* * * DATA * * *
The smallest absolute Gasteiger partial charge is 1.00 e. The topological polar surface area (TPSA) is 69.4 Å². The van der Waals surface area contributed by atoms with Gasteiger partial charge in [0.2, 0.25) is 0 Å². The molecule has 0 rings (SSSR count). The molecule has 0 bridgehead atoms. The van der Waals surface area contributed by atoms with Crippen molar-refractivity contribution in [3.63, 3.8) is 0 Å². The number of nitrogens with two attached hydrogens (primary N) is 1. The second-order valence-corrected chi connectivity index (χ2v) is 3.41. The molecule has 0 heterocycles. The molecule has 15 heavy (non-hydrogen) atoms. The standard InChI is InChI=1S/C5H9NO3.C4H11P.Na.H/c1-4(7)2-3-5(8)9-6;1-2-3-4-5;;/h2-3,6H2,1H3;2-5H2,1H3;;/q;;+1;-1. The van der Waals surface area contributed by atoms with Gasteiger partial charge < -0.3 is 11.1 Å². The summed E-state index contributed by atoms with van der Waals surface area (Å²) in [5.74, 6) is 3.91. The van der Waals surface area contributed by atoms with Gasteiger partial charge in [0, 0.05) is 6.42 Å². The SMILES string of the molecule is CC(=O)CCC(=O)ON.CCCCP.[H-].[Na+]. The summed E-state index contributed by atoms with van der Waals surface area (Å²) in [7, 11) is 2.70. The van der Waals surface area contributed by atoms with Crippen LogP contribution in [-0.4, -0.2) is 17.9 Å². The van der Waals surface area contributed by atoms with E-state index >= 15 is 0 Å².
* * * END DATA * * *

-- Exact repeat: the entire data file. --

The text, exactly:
The smallest absolute Gasteiger partial charge is 1.00 e. The topological polar surface area (TPSA) is 69.4 Å². The van der Waals surface area contributed by atoms with Gasteiger partial charge in [0.2, 0.25) is 0 Å². The molecule has 0 rings (SSSR count). The molecule has 0 bridgehead atoms. The van der Waals surface area contributed by atoms with Crippen molar-refractivity contribution in [3.63, 3.8) is 0 Å². The number of nitrogens with two attached hydrogens (primary N) is 1. The second-order valence-corrected chi connectivity index (χ2v) is 3.41. The molecule has 0 heterocycles. The molecule has 15 heavy (non-hydrogen) atoms. The standard InChI is InChI=1S/C5H9NO3.C4H11P.Na.H/c1-4(7)2-3-5(8)9-6;1-2-3-4-5;;/h2-3,6H2,1H3;2-5H2,1H3;;/q;;+1;-1. The van der Waals surface area contributed by atoms with Gasteiger partial charge < -0.3 is 11.1 Å². The summed E-state index contributed by atoms with van der Waals surface area (Å²) in [5.74, 6) is 3.91. The van der Waals surface area contributed by atoms with Gasteiger partial charge in [0, 0.05) is 6.42 Å². The SMILES string of the molecule is CC(=O)CCC(=O)ON.CCCCP.[H-].[Na+]. The summed E-state index contributed by atoms with van der Waals surface area (Å²) in [7, 11) is 2.70. The van der Waals surface area contributed by atoms with Crippen LogP contribution in [-0.4, -0.2) is 17.9 Å². The van der Waals surface area contributed by atoms with E-state index >= 15 is 0 Å².